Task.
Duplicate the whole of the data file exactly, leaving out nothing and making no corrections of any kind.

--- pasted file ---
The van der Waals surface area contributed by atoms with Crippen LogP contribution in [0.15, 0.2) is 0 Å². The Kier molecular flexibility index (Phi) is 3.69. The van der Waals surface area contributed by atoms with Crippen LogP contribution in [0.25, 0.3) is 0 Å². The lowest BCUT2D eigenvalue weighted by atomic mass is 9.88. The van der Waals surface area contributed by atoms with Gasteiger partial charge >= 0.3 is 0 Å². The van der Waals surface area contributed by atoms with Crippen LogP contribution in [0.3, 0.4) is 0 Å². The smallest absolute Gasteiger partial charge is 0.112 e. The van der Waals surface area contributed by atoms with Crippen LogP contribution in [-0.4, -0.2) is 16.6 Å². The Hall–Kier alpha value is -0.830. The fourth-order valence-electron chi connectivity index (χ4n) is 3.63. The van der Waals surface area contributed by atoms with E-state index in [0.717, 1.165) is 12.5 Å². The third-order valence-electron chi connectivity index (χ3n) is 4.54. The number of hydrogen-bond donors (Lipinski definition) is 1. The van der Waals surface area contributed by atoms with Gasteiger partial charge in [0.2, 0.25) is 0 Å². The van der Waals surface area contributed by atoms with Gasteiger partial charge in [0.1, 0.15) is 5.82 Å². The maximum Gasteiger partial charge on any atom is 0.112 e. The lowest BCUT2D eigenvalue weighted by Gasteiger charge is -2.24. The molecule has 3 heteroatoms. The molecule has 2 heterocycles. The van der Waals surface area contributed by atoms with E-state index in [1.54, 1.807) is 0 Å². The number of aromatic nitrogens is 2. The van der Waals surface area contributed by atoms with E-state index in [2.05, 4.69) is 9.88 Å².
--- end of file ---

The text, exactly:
The van der Waals surface area contributed by atoms with Crippen LogP contribution in [0.15, 0.2) is 0 Å². The Kier molecular flexibility index (Phi) is 3.69. The van der Waals surface area contributed by atoms with Crippen LogP contribution in [0.25, 0.3) is 0 Å². The lowest BCUT2D eigenvalue weighted by atomic mass is 9.88. The van der Waals surface area contributed by atoms with Gasteiger partial charge >= 0.3 is 0 Å². The van der Waals surface area contributed by atoms with Crippen LogP contribution in [0.3, 0.4) is 0 Å². The smallest absolute Gasteiger partial charge is 0.112 e. The van der Waals surface area contributed by atoms with Crippen LogP contribution in [-0.4, -0.2) is 16.6 Å². The Hall–Kier alpha value is -0.830. The fourth-order valence-electron chi connectivity index (χ4n) is 3.63. The van der Waals surface area contributed by atoms with E-state index in [0.717, 1.165) is 12.5 Å². The third-order valence-electron chi connectivity index (χ3n) is 4.54. The number of hydrogen-bond donors (Lipinski definition) is 1. The van der Waals surface area contributed by atoms with Gasteiger partial charge in [0.2, 0.25) is 0 Å². The van der Waals surface area contributed by atoms with Gasteiger partial charge in [0.1, 0.15) is 5.82 Å². The maximum Gasteiger partial charge on any atom is 0.112 e. The lowest BCUT2D eigenvalue weighted by Gasteiger charge is -2.24. The molecule has 3 heteroatoms. The molecule has 2 heterocycles. The van der Waals surface area contributed by atoms with E-state index in [1.54, 1.807) is 0 Å². The number of aromatic nitrogens is 2. The van der Waals surface area contributed by atoms with E-state index in [2.05, 4.69) is 9.88 Å².